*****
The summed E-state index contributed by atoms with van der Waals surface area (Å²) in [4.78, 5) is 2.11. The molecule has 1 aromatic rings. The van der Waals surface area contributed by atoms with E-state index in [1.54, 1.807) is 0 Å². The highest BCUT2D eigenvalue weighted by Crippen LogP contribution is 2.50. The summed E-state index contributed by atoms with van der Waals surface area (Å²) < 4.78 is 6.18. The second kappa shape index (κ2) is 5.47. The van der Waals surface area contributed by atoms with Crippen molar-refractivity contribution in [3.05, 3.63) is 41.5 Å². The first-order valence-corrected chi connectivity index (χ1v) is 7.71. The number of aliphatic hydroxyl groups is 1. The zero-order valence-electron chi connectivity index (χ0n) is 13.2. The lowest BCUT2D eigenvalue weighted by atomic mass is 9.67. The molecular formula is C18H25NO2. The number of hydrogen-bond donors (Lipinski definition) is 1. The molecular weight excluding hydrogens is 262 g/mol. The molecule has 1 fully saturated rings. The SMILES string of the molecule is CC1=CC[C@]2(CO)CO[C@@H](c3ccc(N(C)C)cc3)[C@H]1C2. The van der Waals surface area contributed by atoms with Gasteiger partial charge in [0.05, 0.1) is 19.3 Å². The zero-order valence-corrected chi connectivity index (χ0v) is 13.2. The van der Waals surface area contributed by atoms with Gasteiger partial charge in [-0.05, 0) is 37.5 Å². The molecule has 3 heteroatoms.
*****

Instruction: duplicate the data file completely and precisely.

The summed E-state index contributed by atoms with van der Waals surface area (Å²) in [4.78, 5) is 2.11. The molecule has 1 aromatic rings. The van der Waals surface area contributed by atoms with E-state index in [1.54, 1.807) is 0 Å². The highest BCUT2D eigenvalue weighted by Crippen LogP contribution is 2.50. The summed E-state index contributed by atoms with van der Waals surface area (Å²) < 4.78 is 6.18. The second kappa shape index (κ2) is 5.47. The van der Waals surface area contributed by atoms with Crippen molar-refractivity contribution in [3.05, 3.63) is 41.5 Å². The first-order valence-corrected chi connectivity index (χ1v) is 7.71. The number of aliphatic hydroxyl groups is 1. The zero-order valence-electron chi connectivity index (χ0n) is 13.2. The lowest BCUT2D eigenvalue weighted by atomic mass is 9.67. The molecular formula is C18H25NO2. The number of hydrogen-bond donors (Lipinski definition) is 1. The molecular weight excluding hydrogens is 262 g/mol. The molecule has 1 fully saturated rings. The SMILES string of the molecule is CC1=CC[C@]2(CO)CO[C@@H](c3ccc(N(C)C)cc3)[C@H]1C2. The van der Waals surface area contributed by atoms with Gasteiger partial charge in [0.05, 0.1) is 19.3 Å². The zero-order valence-corrected chi connectivity index (χ0v) is 13.2. The van der Waals surface area contributed by atoms with Gasteiger partial charge in [-0.05, 0) is 37.5 Å². The molecule has 3 heteroatoms.